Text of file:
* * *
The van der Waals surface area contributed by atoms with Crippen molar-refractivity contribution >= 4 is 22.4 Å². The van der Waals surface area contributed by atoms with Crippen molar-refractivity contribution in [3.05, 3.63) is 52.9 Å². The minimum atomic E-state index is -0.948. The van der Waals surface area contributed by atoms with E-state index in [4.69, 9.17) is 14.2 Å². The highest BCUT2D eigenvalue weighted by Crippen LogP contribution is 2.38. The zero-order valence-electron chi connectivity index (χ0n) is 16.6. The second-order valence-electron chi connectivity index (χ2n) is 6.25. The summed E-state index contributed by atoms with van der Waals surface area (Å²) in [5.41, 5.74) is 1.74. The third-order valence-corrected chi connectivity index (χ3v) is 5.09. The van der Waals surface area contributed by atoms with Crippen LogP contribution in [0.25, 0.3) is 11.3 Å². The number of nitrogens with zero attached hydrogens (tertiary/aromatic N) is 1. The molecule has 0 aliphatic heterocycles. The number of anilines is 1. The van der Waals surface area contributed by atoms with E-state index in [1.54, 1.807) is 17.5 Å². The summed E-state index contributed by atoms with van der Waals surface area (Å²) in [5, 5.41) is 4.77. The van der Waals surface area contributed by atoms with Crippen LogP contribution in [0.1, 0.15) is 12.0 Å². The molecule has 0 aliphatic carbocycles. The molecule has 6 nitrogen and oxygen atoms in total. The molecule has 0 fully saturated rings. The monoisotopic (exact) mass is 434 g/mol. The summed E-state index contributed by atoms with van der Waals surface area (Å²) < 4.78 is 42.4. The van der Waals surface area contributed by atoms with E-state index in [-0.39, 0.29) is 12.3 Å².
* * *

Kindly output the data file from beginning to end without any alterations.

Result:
The van der Waals surface area contributed by atoms with Crippen molar-refractivity contribution >= 4 is 22.4 Å². The van der Waals surface area contributed by atoms with Crippen molar-refractivity contribution in [3.05, 3.63) is 52.9 Å². The minimum atomic E-state index is -0.948. The van der Waals surface area contributed by atoms with E-state index in [4.69, 9.17) is 14.2 Å². The highest BCUT2D eigenvalue weighted by Crippen LogP contribution is 2.38. The zero-order valence-electron chi connectivity index (χ0n) is 16.6. The second-order valence-electron chi connectivity index (χ2n) is 6.25. The summed E-state index contributed by atoms with van der Waals surface area (Å²) in [5.41, 5.74) is 1.74. The third-order valence-corrected chi connectivity index (χ3v) is 5.09. The van der Waals surface area contributed by atoms with Crippen LogP contribution in [0.25, 0.3) is 11.3 Å². The number of nitrogens with zero attached hydrogens (tertiary/aromatic N) is 1. The molecule has 0 aliphatic heterocycles. The number of anilines is 1. The van der Waals surface area contributed by atoms with E-state index in [1.54, 1.807) is 17.5 Å². The summed E-state index contributed by atoms with van der Waals surface area (Å²) in [5, 5.41) is 4.77. The van der Waals surface area contributed by atoms with Crippen LogP contribution in [0.1, 0.15) is 12.0 Å². The molecule has 0 aliphatic carbocycles. The molecule has 6 nitrogen and oxygen atoms in total. The molecule has 0 fully saturated rings. The monoisotopic (exact) mass is 434 g/mol. The summed E-state index contributed by atoms with van der Waals surface area (Å²) < 4.78 is 42.4. The van der Waals surface area contributed by atoms with E-state index in [-0.39, 0.29) is 12.3 Å².